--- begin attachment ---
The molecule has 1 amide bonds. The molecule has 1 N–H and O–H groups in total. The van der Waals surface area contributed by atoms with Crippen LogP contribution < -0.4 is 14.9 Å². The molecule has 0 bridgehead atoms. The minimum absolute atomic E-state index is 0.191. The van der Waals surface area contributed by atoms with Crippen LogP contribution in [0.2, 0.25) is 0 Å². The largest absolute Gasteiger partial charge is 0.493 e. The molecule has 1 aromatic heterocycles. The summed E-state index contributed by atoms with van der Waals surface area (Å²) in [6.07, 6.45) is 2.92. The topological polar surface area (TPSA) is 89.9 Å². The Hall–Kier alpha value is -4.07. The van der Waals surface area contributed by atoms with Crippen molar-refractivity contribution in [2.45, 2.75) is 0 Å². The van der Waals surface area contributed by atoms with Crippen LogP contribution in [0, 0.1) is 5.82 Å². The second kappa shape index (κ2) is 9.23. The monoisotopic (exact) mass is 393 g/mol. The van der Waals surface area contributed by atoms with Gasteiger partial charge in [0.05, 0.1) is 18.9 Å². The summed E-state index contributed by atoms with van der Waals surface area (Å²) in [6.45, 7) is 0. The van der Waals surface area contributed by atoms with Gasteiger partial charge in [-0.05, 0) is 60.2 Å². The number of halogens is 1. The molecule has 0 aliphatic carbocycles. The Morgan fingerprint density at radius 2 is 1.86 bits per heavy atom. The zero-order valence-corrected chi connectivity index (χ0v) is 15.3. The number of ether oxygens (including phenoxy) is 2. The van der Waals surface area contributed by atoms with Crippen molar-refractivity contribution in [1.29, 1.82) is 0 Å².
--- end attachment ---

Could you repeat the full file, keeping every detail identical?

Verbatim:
The molecule has 1 amide bonds. The molecule has 1 N–H and O–H groups in total. The van der Waals surface area contributed by atoms with Crippen LogP contribution < -0.4 is 14.9 Å². The molecule has 0 bridgehead atoms. The minimum absolute atomic E-state index is 0.191. The van der Waals surface area contributed by atoms with Crippen LogP contribution in [0.2, 0.25) is 0 Å². The largest absolute Gasteiger partial charge is 0.493 e. The molecule has 1 aromatic heterocycles. The summed E-state index contributed by atoms with van der Waals surface area (Å²) in [6.07, 6.45) is 2.92. The topological polar surface area (TPSA) is 89.9 Å². The Hall–Kier alpha value is -4.07. The van der Waals surface area contributed by atoms with Crippen molar-refractivity contribution in [2.45, 2.75) is 0 Å². The van der Waals surface area contributed by atoms with Crippen LogP contribution in [0, 0.1) is 5.82 Å². The second kappa shape index (κ2) is 9.23. The monoisotopic (exact) mass is 393 g/mol. The van der Waals surface area contributed by atoms with Gasteiger partial charge in [0.05, 0.1) is 18.9 Å². The summed E-state index contributed by atoms with van der Waals surface area (Å²) in [6.45, 7) is 0. The van der Waals surface area contributed by atoms with Gasteiger partial charge in [-0.05, 0) is 60.2 Å². The number of halogens is 1. The molecule has 0 aliphatic carbocycles. The Morgan fingerprint density at radius 2 is 1.86 bits per heavy atom. The zero-order valence-corrected chi connectivity index (χ0v) is 15.3. The number of ether oxygens (including phenoxy) is 2. The van der Waals surface area contributed by atoms with Crippen molar-refractivity contribution in [1.29, 1.82) is 0 Å².